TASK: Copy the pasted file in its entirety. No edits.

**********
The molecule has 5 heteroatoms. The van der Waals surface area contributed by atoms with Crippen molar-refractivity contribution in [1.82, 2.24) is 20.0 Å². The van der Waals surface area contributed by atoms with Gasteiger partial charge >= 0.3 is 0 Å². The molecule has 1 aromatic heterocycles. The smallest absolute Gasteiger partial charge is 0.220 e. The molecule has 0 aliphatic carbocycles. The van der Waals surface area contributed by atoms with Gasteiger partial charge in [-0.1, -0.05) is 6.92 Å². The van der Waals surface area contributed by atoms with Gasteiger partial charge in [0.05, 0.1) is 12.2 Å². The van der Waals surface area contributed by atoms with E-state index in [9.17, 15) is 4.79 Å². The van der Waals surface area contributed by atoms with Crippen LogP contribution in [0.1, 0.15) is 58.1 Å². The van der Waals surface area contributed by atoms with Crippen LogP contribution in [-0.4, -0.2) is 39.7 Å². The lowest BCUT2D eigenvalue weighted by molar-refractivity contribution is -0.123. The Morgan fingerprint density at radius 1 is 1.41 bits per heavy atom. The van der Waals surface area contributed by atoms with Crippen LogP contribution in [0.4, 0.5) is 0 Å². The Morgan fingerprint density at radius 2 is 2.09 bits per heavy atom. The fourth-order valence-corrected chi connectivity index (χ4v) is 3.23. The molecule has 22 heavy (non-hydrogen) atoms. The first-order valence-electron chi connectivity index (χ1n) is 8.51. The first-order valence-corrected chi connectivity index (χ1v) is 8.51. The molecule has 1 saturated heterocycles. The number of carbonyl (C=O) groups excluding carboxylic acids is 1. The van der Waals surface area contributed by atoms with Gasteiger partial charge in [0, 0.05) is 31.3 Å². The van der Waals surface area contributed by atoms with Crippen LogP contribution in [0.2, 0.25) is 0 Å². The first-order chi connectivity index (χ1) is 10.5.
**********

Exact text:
The molecule has 5 heteroatoms. The van der Waals surface area contributed by atoms with Crippen molar-refractivity contribution in [1.82, 2.24) is 20.0 Å². The van der Waals surface area contributed by atoms with Gasteiger partial charge >= 0.3 is 0 Å². The molecule has 1 aromatic heterocycles. The smallest absolute Gasteiger partial charge is 0.220 e. The molecule has 0 aliphatic carbocycles. The van der Waals surface area contributed by atoms with Gasteiger partial charge in [-0.1, -0.05) is 6.92 Å². The van der Waals surface area contributed by atoms with Gasteiger partial charge in [0.05, 0.1) is 12.2 Å². The van der Waals surface area contributed by atoms with E-state index in [9.17, 15) is 4.79 Å². The van der Waals surface area contributed by atoms with Crippen LogP contribution in [0.1, 0.15) is 58.1 Å². The van der Waals surface area contributed by atoms with Crippen LogP contribution in [-0.4, -0.2) is 39.7 Å². The lowest BCUT2D eigenvalue weighted by molar-refractivity contribution is -0.123. The Morgan fingerprint density at radius 1 is 1.41 bits per heavy atom. The van der Waals surface area contributed by atoms with Crippen LogP contribution in [0.4, 0.5) is 0 Å². The Morgan fingerprint density at radius 2 is 2.09 bits per heavy atom. The fourth-order valence-corrected chi connectivity index (χ4v) is 3.23. The molecule has 22 heavy (non-hydrogen) atoms. The first-order valence-electron chi connectivity index (χ1n) is 8.51. The first-order valence-corrected chi connectivity index (χ1v) is 8.51. The molecule has 1 saturated heterocycles. The number of carbonyl (C=O) groups excluding carboxylic acids is 1. The van der Waals surface area contributed by atoms with Gasteiger partial charge in [0, 0.05) is 31.3 Å². The van der Waals surface area contributed by atoms with Crippen LogP contribution in [0.2, 0.25) is 0 Å². The first-order chi connectivity index (χ1) is 10.5.